Original Research

Innovative mechanisms to improve access to funding for the black-owned small and medium enterprises in South Africa

Foster Baloyi, Moses B. Khanyile
The Southern African Journal of Entrepreneurship and Small Business Management | Vol 14, No 1 | a578 | DOI: https://doi.org/10.4102/sajesbm.v14i1.578 | © 2022 Foster Baloyi, Moses B. Khanyile | This work is licensed under CC Attribution 4.0
Submitted: 29 May 2022 | Published: 31 October 2022

About the author(s)

Foster Baloyi, Graduate School of Business leadership (SBL), University of South Africa, Johannesburg, South Africa
Moses B. Khanyile, Centre for Military Studies, Faculty of Military Science, Stellenbosch University, Saldanha, South Africa


Background: Small and medium enterprises (SMEs) in South Africa and globally struggle to gain access to external funding. The current lending instruments used by the banks are more suitable for large enterprises than for SMEs. Financially constrained SMEs are less likely to contribute to economic growth and job creation. Small and medium enterprises in South Africa are expected to create 90% of the 11 million jobs as per the National Development Plan.

Aim: The objective of this study was to deliver innovatively designed funding mechanisms through which improved access to external funding can be achieved.

Setting: Participating stakeholders in this research were entrepreneurs and suppliers of funding, policymakers and experts.

Methods: The purposive sampling method was used in this study where 24 in-depth interviews were conducted, and 160 survey questionnaires were recorded. Mixed-methods approach was used to incorporate both qualitative and quantitative techniques. A literature review related to entrepreneurship and capital structure theories was conducted. Thematic and statistical graphical data analyses were applied in both the qualitative and quantitative data, respectively.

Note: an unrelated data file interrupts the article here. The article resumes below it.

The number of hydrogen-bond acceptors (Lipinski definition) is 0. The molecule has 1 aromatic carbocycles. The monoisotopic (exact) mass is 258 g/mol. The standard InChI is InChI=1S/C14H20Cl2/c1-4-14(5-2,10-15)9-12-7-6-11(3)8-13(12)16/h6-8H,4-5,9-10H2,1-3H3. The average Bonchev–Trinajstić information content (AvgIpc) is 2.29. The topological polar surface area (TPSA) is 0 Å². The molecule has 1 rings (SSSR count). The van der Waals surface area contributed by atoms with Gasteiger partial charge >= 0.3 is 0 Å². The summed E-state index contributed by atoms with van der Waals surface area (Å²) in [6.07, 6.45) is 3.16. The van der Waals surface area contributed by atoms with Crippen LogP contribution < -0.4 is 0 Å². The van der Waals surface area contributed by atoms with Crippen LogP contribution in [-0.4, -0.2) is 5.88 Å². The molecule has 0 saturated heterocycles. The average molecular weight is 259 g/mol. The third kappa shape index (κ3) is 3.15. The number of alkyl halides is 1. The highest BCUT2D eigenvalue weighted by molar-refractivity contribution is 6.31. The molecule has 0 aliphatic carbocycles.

Results: The critical findings of this study are the blended SME funding model and the SME risk reduction model. Designing the lending instruments in a way that blends both private and public financial resources increases the risk appetite on the side of the private lending institutions.

Conclusion: The proposed model requires more improved public–private partnerships. Furthermore, the findings include the need for supportive regulatory framework and embracing alternative emerging technology-enabled funding options.


entrepreneurship; small and medium enterprises (SMEs) funding; blended SME funding model; funding gap; SME financing


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